Carla: Okay, how about the simple fact that we can extract copious amounts of nutrients from animal flesh through digestion without getting sick?

Megan: I will grant you that animals represent a dense source of nutrients. That's why it would make sense for humans to desire them so much in a natural environment. However, you can't be serious when you say we don't get sick from eating them. Even the food-borne illnesses spread through produce are usually the responsibility of some animal. E.coli lives exclusively in the intestines of animals. Produce gets contaminated either by some animal in the field or by contaminated equipment. And that's not even counting all the 24-hour "bugs" that are called the "flu" but are actually mild cases of food poisoning from animal products.

Carla: I don't know about all that. You could be making it up. The point is that humans can eat an animal and digest it. Herbivores will get sick if they eat animals because they are incapable of properly digesting them. Therefore, we are not just herbivores, we are also carnivores. Which, of course, makes us omnivores.

Megan: Actually, my point is not that we can't eat animals but that we don't have to and therefore shouldn't. Our mouths are clearly not designed to tear flesh from bones. Our carnivorous past is well behind us.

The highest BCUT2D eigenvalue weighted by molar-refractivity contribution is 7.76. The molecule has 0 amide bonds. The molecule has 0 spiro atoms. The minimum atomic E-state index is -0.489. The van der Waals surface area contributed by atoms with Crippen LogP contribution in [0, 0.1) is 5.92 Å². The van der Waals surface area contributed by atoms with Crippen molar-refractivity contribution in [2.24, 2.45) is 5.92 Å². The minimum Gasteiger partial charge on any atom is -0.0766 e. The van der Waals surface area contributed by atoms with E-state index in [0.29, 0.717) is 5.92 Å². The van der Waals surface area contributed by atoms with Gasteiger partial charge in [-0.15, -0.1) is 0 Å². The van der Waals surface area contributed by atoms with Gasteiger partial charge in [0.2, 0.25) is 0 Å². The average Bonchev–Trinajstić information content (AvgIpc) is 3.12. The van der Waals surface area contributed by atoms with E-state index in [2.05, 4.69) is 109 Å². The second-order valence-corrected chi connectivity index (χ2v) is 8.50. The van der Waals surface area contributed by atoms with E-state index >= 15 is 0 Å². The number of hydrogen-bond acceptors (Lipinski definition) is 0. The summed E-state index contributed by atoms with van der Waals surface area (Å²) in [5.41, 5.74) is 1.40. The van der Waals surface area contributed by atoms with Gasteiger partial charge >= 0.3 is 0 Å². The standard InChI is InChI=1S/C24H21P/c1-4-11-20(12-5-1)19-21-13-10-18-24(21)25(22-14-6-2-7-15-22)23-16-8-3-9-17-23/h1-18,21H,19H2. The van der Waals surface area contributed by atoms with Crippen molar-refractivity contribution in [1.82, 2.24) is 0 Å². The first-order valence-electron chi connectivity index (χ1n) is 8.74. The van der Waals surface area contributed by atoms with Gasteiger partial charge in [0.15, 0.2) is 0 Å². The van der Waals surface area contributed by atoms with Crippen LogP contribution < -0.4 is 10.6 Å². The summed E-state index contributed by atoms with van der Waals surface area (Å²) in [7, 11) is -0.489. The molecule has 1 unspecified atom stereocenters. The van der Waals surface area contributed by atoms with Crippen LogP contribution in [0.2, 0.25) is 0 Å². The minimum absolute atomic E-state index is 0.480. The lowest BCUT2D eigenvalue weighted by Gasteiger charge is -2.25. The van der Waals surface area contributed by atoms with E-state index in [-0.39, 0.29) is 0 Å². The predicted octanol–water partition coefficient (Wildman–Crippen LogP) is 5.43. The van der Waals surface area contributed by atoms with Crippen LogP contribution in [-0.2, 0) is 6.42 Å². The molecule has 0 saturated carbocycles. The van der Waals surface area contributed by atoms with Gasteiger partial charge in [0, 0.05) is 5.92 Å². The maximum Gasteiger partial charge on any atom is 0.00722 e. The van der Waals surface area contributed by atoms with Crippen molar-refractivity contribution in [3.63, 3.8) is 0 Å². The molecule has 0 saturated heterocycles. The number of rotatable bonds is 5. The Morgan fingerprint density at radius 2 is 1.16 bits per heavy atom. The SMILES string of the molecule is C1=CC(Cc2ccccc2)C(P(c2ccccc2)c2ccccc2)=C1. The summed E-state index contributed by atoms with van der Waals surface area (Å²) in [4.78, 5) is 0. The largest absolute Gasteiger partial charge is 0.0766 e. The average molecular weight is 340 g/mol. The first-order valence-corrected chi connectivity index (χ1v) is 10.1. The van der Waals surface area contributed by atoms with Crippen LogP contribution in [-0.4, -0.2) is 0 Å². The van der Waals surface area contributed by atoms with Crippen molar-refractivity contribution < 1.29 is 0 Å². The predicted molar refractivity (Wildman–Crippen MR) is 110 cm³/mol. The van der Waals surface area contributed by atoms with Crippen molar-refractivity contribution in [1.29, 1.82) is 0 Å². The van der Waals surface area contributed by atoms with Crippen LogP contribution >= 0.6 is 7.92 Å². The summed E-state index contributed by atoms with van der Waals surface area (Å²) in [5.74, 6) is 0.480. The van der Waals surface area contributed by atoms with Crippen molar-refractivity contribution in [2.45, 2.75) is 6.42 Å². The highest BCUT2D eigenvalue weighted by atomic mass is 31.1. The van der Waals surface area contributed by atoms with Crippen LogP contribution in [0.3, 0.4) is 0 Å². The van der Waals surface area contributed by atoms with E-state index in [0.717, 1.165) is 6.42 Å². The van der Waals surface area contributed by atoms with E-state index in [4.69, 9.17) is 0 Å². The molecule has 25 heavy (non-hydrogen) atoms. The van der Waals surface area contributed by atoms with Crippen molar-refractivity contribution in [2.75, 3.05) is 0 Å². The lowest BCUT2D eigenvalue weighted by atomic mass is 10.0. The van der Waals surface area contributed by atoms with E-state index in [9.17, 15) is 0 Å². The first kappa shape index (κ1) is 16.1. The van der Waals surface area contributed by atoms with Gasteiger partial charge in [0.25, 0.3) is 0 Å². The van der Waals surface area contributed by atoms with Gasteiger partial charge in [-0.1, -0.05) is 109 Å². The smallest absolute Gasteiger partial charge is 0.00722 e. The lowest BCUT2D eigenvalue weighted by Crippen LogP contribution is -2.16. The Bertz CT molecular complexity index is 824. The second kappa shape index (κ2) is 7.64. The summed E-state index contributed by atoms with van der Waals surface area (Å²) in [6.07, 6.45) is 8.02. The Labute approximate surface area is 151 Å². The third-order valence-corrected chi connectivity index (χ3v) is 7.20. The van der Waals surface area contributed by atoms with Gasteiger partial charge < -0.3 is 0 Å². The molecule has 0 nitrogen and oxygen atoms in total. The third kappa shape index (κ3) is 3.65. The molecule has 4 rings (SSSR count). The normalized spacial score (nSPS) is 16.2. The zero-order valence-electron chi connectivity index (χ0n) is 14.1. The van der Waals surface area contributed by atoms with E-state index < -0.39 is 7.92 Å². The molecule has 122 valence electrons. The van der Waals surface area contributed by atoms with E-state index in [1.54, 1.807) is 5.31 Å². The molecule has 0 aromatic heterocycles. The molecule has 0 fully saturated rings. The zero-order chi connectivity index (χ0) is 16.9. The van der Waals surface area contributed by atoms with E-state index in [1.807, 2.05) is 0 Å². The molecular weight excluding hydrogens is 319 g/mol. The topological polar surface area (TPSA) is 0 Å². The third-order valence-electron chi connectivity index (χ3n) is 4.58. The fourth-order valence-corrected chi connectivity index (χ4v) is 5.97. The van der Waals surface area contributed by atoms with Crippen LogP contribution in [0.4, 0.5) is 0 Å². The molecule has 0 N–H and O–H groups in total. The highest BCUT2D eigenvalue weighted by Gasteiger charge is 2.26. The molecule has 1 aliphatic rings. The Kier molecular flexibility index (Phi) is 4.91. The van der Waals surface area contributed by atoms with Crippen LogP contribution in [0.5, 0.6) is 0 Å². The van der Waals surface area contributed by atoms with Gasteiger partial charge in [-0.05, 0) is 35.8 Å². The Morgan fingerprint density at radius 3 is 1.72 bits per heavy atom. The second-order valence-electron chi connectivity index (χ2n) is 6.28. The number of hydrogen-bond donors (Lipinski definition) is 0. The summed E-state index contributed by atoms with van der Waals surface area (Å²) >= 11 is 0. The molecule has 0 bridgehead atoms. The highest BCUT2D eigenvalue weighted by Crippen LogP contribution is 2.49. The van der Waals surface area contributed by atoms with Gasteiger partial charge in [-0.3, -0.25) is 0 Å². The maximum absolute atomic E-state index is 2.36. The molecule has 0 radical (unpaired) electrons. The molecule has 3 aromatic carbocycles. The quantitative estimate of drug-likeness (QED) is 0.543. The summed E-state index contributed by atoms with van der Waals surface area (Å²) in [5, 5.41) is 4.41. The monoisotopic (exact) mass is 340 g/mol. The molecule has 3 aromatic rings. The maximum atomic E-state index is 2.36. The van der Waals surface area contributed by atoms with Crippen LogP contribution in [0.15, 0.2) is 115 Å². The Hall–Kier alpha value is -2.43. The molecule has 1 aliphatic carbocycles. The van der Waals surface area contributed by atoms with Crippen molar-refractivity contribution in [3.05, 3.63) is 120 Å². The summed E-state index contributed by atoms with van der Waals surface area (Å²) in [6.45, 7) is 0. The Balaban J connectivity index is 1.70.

Carla: If you are saying we are better designed to eat plants, I would have to disagree. Our mouths are clearly not designed to chew fibrous material for hours on end. If you say we're not carnivores I say we're not herbivores. Omnivores are supposed to be both. So, where does that leave us?

Chef: I think I can answer that question. You're both right about the design of our mouths. They're small. They're weak. They have three types of teeth - slicing, killing and grinding - that are all woefully inadequate for their assigned tasks. But there is one thing that we humans do that no other animal on the planet does and it explains why our mouths are so uniquely shaped. We cook our food. And we've been doing so for thousands of years.